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3 Endangered Bat Species Slow Down New Road Build. Find Out Why Here

Three species of endangered bats have recently curbed a very important and long-awaited industrial park project in the city of Ancaster. Plans to extend a road out of the Ancaster Industrial Park – plans that were in place for no less than 12 years – had to be placed on hold yet again. Why? Because the area that the road was planned to be built through represented suitable habitat for the tri-coloured, northern myotis and the little brown myotis bats, all of which are on Canada’s species at risk list. Some 20 hectares of the surface destined to become the new road put a halt to the development plans.

Why the Commotion, You May Ask?

The main reason is the fact that all three of the species are currently classified as being endangered in Canada – each of the species is small, weighing about 7.4 grams on average, and feeds primarily on insects. At the same time, only the little brown myotis will commonly den inside buildings and structures. It prefers day roosting in most visible areas, such as around streetlights and lakes. On the other hand, the northern myotis can be commonly found throughout forests and a variety of habitats are home to the tri-coloured bat. The problem is, as many as 6.7 million bats of several species, though mostly little brown myotis, have died throughout eastern Canada and the northeastern U.S. over the last six years, according to the Committee on the Status of Endangered Wildlife in Canada (COSEWIC). Also according to COSEWIC, this is in no small caused by a fungal infection called white-nose syndrome, which most likely originated somewhere in Europe.

Bats can fit into tons of small spaces, and they can colonize in the 100’s.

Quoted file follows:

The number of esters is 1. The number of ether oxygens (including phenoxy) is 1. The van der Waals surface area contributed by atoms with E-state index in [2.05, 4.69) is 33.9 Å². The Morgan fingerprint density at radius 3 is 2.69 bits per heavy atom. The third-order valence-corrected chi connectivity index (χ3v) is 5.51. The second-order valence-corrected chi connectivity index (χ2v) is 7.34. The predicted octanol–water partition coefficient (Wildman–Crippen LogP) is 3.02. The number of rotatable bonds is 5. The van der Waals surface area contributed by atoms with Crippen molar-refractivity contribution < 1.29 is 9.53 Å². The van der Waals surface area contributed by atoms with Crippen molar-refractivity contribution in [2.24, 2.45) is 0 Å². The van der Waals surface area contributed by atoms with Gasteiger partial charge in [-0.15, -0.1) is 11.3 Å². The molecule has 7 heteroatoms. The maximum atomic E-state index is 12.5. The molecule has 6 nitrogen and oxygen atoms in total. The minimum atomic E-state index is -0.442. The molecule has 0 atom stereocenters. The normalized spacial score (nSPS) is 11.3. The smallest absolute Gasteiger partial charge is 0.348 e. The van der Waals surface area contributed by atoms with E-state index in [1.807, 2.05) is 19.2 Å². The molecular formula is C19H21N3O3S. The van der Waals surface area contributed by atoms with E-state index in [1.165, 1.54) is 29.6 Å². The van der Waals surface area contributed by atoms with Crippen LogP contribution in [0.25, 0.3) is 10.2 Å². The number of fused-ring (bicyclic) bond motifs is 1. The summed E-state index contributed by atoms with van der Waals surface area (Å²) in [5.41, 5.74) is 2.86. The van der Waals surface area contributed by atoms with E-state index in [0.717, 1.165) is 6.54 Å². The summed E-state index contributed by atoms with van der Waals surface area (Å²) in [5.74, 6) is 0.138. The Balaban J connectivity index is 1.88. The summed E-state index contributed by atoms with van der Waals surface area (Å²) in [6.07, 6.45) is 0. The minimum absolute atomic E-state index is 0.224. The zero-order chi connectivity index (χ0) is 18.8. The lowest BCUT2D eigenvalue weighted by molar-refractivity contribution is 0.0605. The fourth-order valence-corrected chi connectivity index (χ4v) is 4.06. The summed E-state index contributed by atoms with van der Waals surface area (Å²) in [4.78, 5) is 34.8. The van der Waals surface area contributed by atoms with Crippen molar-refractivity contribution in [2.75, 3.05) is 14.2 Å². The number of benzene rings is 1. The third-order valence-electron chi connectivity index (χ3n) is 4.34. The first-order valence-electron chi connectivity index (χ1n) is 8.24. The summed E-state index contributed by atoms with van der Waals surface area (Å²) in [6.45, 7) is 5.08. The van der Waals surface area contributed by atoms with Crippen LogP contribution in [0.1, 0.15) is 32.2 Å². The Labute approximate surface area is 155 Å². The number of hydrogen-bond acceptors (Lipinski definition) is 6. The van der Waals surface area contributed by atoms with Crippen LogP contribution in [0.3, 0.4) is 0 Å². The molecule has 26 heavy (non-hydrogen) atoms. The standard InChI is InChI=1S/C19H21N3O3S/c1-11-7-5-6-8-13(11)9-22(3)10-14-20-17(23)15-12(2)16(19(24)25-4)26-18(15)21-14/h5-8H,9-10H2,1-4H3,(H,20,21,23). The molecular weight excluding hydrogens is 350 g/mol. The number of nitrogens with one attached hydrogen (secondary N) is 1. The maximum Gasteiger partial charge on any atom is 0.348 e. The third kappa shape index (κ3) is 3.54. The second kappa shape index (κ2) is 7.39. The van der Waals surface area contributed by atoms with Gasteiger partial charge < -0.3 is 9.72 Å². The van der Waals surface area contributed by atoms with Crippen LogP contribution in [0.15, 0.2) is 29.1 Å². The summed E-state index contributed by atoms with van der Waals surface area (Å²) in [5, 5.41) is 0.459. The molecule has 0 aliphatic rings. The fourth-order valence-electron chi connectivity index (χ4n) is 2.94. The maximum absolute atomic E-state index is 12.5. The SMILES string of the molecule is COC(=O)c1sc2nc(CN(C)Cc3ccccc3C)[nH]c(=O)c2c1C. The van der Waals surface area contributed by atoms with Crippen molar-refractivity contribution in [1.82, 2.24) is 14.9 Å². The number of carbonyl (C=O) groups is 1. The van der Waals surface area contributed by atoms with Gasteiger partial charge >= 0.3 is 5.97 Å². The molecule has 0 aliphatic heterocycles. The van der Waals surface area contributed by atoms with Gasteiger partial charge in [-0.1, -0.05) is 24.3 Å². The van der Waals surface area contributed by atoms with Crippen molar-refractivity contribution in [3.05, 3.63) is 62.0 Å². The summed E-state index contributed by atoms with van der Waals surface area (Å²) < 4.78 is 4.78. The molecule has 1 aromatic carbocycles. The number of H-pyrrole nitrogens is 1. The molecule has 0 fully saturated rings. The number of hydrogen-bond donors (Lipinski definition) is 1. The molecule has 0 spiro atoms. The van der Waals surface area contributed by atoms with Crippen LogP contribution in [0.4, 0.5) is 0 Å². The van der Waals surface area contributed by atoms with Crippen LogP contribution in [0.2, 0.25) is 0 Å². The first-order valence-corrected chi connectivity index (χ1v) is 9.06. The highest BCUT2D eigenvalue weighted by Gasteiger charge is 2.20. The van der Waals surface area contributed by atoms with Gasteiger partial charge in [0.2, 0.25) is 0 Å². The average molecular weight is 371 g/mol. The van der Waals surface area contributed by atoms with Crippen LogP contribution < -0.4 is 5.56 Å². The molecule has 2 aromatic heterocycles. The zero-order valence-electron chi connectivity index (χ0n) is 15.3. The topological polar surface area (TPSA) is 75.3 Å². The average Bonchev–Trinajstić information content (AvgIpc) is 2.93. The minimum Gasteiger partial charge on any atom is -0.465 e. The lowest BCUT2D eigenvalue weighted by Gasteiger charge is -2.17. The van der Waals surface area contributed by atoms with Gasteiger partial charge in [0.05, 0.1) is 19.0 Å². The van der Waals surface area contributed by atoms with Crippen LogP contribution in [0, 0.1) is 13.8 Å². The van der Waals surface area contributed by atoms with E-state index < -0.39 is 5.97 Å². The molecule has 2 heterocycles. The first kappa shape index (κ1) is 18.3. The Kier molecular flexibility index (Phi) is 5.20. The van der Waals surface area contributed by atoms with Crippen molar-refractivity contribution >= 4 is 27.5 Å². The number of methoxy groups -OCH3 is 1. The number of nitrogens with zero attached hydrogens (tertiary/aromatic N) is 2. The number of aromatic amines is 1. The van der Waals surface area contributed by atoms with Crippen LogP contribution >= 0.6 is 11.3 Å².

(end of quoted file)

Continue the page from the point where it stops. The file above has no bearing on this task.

A Good Enough Solution?

Luckily, a solution was found for the lost habitat that allowed the project to continue. It was decided that boxes will go up on a number of surrounding buildings in order to serve as nesting areas for the bats. In cases like these, this is considered common practice. At the same time, there are concerns regarding whether this is a good enough solution due to the fact that it is only the little brown myotis that dens inside buildings and other similar structures. The remaining two species of bats are typically found in different habitats.

Concerned About the Safety of the Bats in Your Home, Contact Skedaddle

When it comes to situations in which bats invade private residences and homes, the first thing many think about is trying to solve the problem by themselves. This is not the recommended option for a number of reasons, mostly because of safety and the possibility of potentially harming the bats themselves, especially if they’re members of a similarly endangered species. That is why this is best left to professional bat exclusion specialists such as Skedaddle Humane Wildlife Control. Skedaddle has been in business for nearly three decades and has pioneered a number of humane removal and exclusion methods. Skedaddle takes great care of every invader they remove, in addition to providing cleaning and sanitization services, as well as future proofing of your home as the final step. Get in touch with Skedaddle today to ensure the safety of both your home and the bats that would be your roommates.

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About the author:Founder of Skedaddle Humane Wildlife Control in 1989. Canada's largest urban wildlife removal and exclusion company. Industry leader and pioneer. Split, Scram, Scoot! However you want to say it, Skedaddle Humane Wildlife Control has helped over 200,000 home owners and businesses safely and effectively resolve their wildlife issues. Happy to discuss business and franchising opportunities

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